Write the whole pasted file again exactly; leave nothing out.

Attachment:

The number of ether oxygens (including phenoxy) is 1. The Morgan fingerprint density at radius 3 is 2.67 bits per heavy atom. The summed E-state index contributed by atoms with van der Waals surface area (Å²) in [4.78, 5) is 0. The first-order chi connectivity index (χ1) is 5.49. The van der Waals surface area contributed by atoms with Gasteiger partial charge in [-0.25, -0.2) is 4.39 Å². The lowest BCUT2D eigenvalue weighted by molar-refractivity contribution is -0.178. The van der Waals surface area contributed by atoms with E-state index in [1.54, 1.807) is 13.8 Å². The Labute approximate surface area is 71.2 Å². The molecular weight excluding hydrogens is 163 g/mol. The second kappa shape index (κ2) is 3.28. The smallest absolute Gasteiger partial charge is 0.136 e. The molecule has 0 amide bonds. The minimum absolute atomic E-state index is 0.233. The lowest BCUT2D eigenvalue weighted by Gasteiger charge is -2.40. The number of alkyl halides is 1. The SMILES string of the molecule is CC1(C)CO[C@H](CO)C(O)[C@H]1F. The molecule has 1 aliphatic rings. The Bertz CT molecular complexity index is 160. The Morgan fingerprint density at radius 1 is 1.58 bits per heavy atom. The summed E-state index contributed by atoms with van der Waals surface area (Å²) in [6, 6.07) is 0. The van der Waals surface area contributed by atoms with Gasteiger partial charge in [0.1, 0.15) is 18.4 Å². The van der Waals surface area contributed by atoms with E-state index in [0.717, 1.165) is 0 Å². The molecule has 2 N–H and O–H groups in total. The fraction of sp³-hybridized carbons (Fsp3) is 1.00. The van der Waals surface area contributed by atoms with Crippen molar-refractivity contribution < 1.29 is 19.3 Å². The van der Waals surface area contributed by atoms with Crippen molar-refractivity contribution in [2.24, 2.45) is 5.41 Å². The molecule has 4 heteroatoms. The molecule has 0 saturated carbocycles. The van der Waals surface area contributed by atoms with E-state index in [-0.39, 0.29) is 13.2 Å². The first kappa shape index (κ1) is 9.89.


The number of ether oxygens (including phenoxy) is 1. The Morgan fingerprint density at radius 3 is 2.67 bits per heavy atom. The summed E-state index contributed by atoms with van der Waals surface area (Å²) in [4.78, 5) is 0. The first-order chi connectivity index (χ1) is 5.49. The van der Waals surface area contributed by atoms with Gasteiger partial charge in [-0.25, -0.2) is 4.39 Å². The lowest BCUT2D eigenvalue weighted by molar-refractivity contribution is -0.178. The van der Waals surface area contributed by atoms with E-state index in [1.54, 1.807) is 13.8 Å². The Labute approximate surface area is 71.2 Å². The molecular weight excluding hydrogens is 163 g/mol. The second kappa shape index (κ2) is 3.28. The smallest absolute Gasteiger partial charge is 0.136 e. The molecule has 0 amide bonds. The minimum absolute atomic E-state index is 0.233. The lowest BCUT2D eigenvalue weighted by Gasteiger charge is -2.40. The number of alkyl halides is 1. The SMILES string of the molecule is CC1(C)CO[C@H](CO)C(O)[C@H]1F. The molecule has 1 aliphatic rings. The Bertz CT molecular complexity index is 160. The Morgan fingerprint density at radius 1 is 1.58 bits per heavy atom. The summed E-state index contributed by atoms with van der Waals surface area (Å²) in [6, 6.07) is 0. The van der Waals surface area contributed by atoms with Gasteiger partial charge in [0.1, 0.15) is 18.4 Å². The van der Waals surface area contributed by atoms with E-state index in [0.717, 1.165) is 0 Å². The molecule has 2 N–H and O–H groups in total. The fraction of sp³-hybridized carbons (Fsp3) is 1.00. The van der Waals surface area contributed by atoms with Crippen molar-refractivity contribution < 1.29 is 19.3 Å². The van der Waals surface area contributed by atoms with Crippen molar-refractivity contribution in [2.24, 2.45) is 5.41 Å². The molecule has 4 heteroatoms. The molecule has 0 saturated carbocycles. The van der Waals surface area contributed by atoms with E-state index in [-0.39, 0.29) is 13.2 Å². The first kappa shape index (κ1) is 9.89.